Inversion talk (remember a year or so ago?)

Dec 22, 2020 | Jeremy Goldfarb


A little over a year ago, before all this "pandemic stuff" began, you may have heard noises about all time highs, recession indicators, and yield curve inversions. In fact, I put out a piece last year on yield curve inversion, and how it can be a leading indicator to recessions, market volatility, and economic stress. One of the points I made in another post was that markets do not simply die of old age. Fundamentals degrade, valuations get stretched, or a shock is delivered to the market in some way that derails any additional progress on growth (albeit temporarily)


The chart below points to something I found very interesting. Most people in the investment know that yield curve inversion = no bueno for the markets. It exhibit price/risk imbalances that historically have been early indicators of recession. In fact, the US 2year/10year yield curve, when inverted, has been an excellent predictor of recessions (7/8 gets you into any hall of fame on the first ballot). My point though is this.....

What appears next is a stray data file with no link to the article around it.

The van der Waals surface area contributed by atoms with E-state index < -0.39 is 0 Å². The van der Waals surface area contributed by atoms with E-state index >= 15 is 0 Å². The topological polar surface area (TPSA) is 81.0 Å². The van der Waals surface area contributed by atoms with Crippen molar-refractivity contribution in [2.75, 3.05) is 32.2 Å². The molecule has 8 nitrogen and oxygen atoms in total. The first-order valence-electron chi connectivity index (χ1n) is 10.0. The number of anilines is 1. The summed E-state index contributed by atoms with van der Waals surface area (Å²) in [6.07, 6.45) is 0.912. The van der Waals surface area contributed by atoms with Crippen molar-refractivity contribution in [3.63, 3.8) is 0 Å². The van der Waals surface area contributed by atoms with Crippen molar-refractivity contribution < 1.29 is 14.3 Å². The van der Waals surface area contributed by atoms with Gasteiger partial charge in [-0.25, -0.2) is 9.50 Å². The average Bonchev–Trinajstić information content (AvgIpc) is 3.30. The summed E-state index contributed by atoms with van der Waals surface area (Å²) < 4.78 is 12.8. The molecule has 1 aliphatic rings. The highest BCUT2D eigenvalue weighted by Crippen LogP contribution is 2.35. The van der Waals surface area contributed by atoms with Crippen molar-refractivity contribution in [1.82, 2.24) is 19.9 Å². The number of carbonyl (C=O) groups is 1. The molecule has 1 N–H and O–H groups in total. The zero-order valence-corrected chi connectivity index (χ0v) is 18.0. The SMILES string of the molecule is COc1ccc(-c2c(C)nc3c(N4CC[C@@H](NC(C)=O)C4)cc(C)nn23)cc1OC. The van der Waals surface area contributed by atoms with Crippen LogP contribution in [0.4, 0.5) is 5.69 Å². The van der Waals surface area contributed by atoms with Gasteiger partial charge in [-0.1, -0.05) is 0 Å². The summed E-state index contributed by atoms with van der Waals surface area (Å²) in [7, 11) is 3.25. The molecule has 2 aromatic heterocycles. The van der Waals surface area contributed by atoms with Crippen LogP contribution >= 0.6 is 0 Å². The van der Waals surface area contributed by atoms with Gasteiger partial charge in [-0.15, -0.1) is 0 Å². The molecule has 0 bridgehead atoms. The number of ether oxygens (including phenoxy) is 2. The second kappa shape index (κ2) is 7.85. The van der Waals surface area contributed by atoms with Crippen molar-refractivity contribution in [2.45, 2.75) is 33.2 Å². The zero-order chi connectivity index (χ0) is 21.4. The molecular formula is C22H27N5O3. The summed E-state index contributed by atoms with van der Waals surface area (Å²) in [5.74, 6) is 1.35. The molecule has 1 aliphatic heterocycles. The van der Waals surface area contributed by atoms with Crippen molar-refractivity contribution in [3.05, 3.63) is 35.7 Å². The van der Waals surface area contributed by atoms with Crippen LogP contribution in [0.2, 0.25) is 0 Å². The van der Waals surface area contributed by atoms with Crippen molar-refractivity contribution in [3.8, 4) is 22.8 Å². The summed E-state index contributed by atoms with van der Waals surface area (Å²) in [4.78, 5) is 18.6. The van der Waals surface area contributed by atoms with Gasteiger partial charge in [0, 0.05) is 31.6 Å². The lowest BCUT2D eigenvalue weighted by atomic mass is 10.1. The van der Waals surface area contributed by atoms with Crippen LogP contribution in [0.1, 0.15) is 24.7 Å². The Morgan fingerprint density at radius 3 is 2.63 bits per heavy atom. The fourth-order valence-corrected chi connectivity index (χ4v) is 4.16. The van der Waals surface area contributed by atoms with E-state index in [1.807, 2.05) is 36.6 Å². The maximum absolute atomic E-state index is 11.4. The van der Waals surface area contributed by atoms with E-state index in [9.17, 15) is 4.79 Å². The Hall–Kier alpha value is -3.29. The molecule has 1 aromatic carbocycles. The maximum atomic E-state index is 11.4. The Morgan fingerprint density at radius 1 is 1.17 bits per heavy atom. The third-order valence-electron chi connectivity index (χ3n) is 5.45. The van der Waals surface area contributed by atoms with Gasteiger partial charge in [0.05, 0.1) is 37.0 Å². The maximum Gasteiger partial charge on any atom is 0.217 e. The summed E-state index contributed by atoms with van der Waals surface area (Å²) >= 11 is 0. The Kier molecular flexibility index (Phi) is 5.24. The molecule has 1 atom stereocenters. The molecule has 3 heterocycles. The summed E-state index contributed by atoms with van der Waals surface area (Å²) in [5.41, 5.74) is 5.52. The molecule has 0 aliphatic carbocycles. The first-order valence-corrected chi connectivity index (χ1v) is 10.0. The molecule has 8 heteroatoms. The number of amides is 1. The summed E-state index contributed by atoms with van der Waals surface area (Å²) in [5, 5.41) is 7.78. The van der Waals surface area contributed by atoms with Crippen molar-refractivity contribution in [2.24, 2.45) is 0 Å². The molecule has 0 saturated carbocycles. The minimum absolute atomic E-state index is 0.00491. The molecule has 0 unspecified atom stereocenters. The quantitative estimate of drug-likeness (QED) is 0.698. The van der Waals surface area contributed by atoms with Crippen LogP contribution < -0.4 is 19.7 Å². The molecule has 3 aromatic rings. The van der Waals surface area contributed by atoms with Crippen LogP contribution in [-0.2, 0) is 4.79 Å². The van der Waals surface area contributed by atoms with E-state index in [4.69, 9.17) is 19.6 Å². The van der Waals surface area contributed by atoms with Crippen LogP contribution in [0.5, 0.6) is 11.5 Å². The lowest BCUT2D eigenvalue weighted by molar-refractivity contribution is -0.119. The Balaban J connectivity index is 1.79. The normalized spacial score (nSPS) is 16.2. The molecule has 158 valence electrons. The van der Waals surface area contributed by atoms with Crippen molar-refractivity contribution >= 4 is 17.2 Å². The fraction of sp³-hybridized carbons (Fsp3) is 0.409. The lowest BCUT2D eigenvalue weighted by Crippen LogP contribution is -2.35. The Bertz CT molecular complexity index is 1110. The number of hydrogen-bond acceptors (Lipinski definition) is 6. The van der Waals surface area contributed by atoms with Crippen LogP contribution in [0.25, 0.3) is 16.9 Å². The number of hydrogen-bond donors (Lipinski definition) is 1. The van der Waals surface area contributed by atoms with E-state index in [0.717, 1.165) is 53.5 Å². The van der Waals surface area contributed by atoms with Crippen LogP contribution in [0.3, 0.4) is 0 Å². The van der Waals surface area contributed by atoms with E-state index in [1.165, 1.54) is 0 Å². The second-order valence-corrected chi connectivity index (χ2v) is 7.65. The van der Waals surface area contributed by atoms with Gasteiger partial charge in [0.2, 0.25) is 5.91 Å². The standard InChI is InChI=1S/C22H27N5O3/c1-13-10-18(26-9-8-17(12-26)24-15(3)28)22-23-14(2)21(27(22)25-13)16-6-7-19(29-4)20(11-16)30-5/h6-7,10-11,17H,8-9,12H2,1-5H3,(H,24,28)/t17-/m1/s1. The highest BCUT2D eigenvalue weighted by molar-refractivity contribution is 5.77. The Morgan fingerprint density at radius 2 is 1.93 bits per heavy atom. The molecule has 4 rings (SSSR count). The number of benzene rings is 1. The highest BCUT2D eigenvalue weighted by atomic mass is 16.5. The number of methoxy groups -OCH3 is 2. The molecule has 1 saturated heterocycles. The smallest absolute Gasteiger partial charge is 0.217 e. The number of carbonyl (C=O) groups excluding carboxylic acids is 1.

With the onset of the pandemic, it was ultimately shock that tilted economies into recession, and markets into bear and depressed territories. But were we headed there anyway? I find myself asking whether valuations were getting stretched, fundamentals were degrading, and economies were stalling. Looking at the chart below, one could certainly make that argument. I guess we'll never know. 


Markets Investing